9. Block schedule. Schedule your day in blocks, so that it’s compartmentalized and there’s time for everything. A block for the important tasks (Item #5), for the smaller tasks (Item #4), for routine tasks or errands or chores, and for the non-work stuff you really want to do (Item #3).

10. Be firm. Whether it’s with a boss or co-workers or clients, you need to have clear boundaries of your time, and be firm with those boundaries. Don’t be afraid to say no. Make your boundaries clear, and don’t allow them to be violated. This may mean telling people that you’re changing how you do email, or your hours, so that they know what to expect. You may get negative reactions. But be firm, and stick to your guns.

  1. Serge Lescouarnec Friday, September 14, 2007


    This really speaks to me.

    When I wear my ‘New Jersey Concierges’ hat, I sometime have to remind clients that I cannot just drop everything for them, that things need to be scheduled.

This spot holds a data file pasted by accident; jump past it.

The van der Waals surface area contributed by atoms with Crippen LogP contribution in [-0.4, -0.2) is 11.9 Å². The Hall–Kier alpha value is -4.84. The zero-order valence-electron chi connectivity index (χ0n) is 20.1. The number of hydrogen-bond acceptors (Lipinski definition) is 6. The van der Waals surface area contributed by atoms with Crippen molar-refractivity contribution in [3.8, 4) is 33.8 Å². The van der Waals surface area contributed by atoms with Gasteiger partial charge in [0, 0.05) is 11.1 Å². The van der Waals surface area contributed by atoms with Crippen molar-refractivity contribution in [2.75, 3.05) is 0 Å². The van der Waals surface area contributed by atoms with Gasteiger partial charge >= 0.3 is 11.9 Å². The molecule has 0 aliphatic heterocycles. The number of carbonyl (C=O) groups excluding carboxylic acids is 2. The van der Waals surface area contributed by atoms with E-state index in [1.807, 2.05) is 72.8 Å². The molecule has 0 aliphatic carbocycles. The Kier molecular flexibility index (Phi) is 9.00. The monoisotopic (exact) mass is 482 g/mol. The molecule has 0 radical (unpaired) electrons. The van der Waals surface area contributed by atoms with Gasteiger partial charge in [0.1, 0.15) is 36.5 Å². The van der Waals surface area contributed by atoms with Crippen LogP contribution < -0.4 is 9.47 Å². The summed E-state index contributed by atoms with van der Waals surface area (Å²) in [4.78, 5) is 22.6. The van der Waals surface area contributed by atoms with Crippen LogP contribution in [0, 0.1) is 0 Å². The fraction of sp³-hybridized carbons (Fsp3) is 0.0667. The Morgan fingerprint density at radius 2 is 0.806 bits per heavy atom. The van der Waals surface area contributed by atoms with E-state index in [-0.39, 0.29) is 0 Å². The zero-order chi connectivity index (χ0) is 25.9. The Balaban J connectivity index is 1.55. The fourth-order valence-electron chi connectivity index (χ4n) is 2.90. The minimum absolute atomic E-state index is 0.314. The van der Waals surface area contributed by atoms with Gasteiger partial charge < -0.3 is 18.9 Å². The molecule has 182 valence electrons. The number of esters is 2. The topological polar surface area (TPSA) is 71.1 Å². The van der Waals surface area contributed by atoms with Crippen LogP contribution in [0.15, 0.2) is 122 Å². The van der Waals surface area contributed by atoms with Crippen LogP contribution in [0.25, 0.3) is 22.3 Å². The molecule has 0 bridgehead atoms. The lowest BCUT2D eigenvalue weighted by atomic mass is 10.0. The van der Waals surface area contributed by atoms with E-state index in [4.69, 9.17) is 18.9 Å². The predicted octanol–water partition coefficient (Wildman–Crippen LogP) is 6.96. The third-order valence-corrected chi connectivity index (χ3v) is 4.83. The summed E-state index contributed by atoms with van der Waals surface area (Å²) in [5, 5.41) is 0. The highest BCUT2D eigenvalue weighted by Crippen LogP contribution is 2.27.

A lot of the issues you raise are I think related to the fact that some of us work from home.

    As for disruptions, blackberry and the importance of quiet time and space, I reflected on that in Noise Annoys, Stuart Slim Takes it On after reading about a new book titled ‘Manifesto for Silence’.

    As for the importance of slowing down, I am conscious of that now that I am Just Over 50…and Not Dead Yet

    Make we should take inspiration from Scandinavia where people at work believe in the importance of leisure to stay fresh and productive.

    Have a great day
    ‘The French Guy from New Jersey’

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  4. Thanks for this post, Leo.

    I could stay on the computer all day, so I need to start cutting back and getting a little more balance going on.

    I’ve been thinking about some of the same ideas you’ve written here, so it’s good to have them validated.

    Now I really have no excuse not to “get balanced”!


  5. Great post as usual, Leo.

  6. Sometimes it’s just so hard for others to disconnect, you have to do it for them to make them see what they are missing.

    Nice post.